Early Expressions of German Culture in Louisiana Germans established benevolent societies that provided services to the community. Like the now well-known "social aid and pleasure clubs" established before the turn of the century in some New Orleans African American communities, these organizations helped members find employment, paid their burial expenses, and supplied life insurance to the families of deceased members.
These associations, which also served as social clubs, were called "groves," and by the turn of the century there were over twenty-five such societies. These included the popular United Ancient Order of the Druids.
One notable group that Germans joined in significant numbers is the Independent Order of Odd Fellows "odd fellows" refers to assorted or "odd" trades not covered by specific professional fraternal lodgesbegun in The Odd Fellows Rest was inaugurated with an extravagant brass band parade following a horse-drawn hearse that carried the remains of 16 members who were transferred from other burial grounds to the new cemetery.
German brass band parades, however, were once common. At least one New Orleans-area music scholar and musician, Jack Stewart, is now conducting research documenting German contributions to the development of New Orleans jazz. Meanwhile, in Germany, conditions primarily an ill-fated demand for a unified Germany led to a mass emigration of artists and intellectuals to the ports of New York and New Orleans.Simon Says "Weekend Edition Saturday" host Scott Simon shares his perspective on news and events both large and small.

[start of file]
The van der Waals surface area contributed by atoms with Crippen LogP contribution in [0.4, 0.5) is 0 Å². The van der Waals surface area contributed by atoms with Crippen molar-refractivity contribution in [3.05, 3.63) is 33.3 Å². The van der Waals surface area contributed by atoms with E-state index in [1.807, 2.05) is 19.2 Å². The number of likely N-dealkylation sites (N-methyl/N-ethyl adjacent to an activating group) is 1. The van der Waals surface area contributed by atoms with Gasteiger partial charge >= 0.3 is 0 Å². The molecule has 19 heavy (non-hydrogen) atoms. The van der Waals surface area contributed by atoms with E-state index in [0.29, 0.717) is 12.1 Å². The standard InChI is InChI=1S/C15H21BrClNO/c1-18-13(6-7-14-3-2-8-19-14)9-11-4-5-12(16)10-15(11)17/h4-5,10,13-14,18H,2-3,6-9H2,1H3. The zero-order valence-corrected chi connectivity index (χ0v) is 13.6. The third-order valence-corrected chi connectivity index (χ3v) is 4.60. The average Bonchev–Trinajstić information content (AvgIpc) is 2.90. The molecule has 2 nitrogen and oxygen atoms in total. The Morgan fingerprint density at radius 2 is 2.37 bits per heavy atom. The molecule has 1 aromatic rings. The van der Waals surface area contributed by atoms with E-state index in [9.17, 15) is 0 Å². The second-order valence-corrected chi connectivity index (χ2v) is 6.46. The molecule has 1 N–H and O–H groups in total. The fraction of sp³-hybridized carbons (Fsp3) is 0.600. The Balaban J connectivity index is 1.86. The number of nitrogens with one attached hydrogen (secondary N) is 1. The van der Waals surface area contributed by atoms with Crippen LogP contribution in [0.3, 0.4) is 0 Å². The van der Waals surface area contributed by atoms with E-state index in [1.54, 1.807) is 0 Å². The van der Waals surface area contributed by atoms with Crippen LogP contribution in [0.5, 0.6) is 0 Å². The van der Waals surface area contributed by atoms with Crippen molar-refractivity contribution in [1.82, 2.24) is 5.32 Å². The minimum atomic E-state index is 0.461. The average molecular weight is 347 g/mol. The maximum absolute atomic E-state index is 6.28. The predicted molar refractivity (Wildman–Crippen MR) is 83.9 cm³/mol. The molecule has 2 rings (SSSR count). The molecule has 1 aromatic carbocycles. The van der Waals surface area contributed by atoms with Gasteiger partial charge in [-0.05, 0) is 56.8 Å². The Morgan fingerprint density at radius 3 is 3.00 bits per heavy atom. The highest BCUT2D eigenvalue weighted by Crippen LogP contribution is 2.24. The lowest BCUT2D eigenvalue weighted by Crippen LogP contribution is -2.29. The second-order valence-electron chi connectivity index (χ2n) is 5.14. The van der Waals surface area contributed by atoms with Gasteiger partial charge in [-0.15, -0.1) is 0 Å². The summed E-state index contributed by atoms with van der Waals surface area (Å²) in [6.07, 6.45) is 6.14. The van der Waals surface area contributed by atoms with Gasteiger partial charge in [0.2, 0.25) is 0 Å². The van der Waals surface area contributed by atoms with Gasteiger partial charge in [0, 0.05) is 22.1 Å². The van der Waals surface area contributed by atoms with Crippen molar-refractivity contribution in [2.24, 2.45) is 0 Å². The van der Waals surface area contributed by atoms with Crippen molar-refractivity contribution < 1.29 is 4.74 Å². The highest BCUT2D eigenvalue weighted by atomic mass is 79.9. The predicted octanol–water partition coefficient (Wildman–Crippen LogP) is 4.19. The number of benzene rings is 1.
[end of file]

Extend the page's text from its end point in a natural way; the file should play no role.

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Shakespeare's Fairies From Folk-lore of Shakespeare by T. F. Thiselton Dyer: New York, Harper. The wealth of Shakespeare's luxuriant imagination and glowing language seems to have been poured forth in the graphic accounts which he has given us of the fairy tribe.
In "Self-Reliance," philosopher Ralph Waldo Emerson argues that polite society has an adverse effect on one's personal growth. Self-sufficiency, he writes, gives one the freedom to discover one'strue self and attain true independence. Host organizations North America American Association of People with Disabilities; American Library Association; Cato Institute; Center for Data Innovation.